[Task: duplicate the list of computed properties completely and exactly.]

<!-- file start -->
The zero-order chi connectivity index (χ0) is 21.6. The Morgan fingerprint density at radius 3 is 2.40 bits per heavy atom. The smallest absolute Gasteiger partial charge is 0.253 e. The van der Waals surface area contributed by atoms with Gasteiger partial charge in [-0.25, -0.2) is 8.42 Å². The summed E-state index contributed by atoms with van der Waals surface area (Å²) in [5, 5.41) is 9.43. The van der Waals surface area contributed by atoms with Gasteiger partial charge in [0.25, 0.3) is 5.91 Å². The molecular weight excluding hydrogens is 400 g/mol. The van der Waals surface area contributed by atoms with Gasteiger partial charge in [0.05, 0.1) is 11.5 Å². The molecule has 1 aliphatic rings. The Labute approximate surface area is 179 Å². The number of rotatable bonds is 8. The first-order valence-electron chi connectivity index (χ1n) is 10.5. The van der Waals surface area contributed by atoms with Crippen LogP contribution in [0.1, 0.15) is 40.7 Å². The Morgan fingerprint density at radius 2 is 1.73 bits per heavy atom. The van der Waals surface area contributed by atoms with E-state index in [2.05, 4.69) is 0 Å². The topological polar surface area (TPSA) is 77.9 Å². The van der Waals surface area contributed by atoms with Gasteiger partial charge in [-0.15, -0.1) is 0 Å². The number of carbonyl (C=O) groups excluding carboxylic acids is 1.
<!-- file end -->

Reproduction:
The zero-order chi connectivity index (χ0) is 21.6. The Morgan fingerprint density at radius 3 is 2.40 bits per heavy atom. The smallest absolute Gasteiger partial charge is 0.253 e. The van der Waals surface area contributed by atoms with Gasteiger partial charge in [-0.25, -0.2) is 8.42 Å². The summed E-state index contributed by atoms with van der Waals surface area (Å²) in [5, 5.41) is 9.43. The van der Waals surface area contributed by atoms with Gasteiger partial charge in [0.25, 0.3) is 5.91 Å². The molecular weight excluding hydrogens is 400 g/mol. The van der Waals surface area contributed by atoms with Gasteiger partial charge in [0.05, 0.1) is 11.5 Å². The molecule has 1 aliphatic rings. The Labute approximate surface area is 179 Å². The number of rotatable bonds is 8. The first-order valence-electron chi connectivity index (χ1n) is 10.5. The van der Waals surface area contributed by atoms with Crippen LogP contribution in [0.1, 0.15) is 40.7 Å². The Morgan fingerprint density at radius 2 is 1.73 bits per heavy atom. The van der Waals surface area contributed by atoms with E-state index in [2.05, 4.69) is 0 Å². The topological polar surface area (TPSA) is 77.9 Å². The van der Waals surface area contributed by atoms with Gasteiger partial charge in [-0.15, -0.1) is 0 Å². The number of carbonyl (C=O) groups excluding carboxylic acids is 1.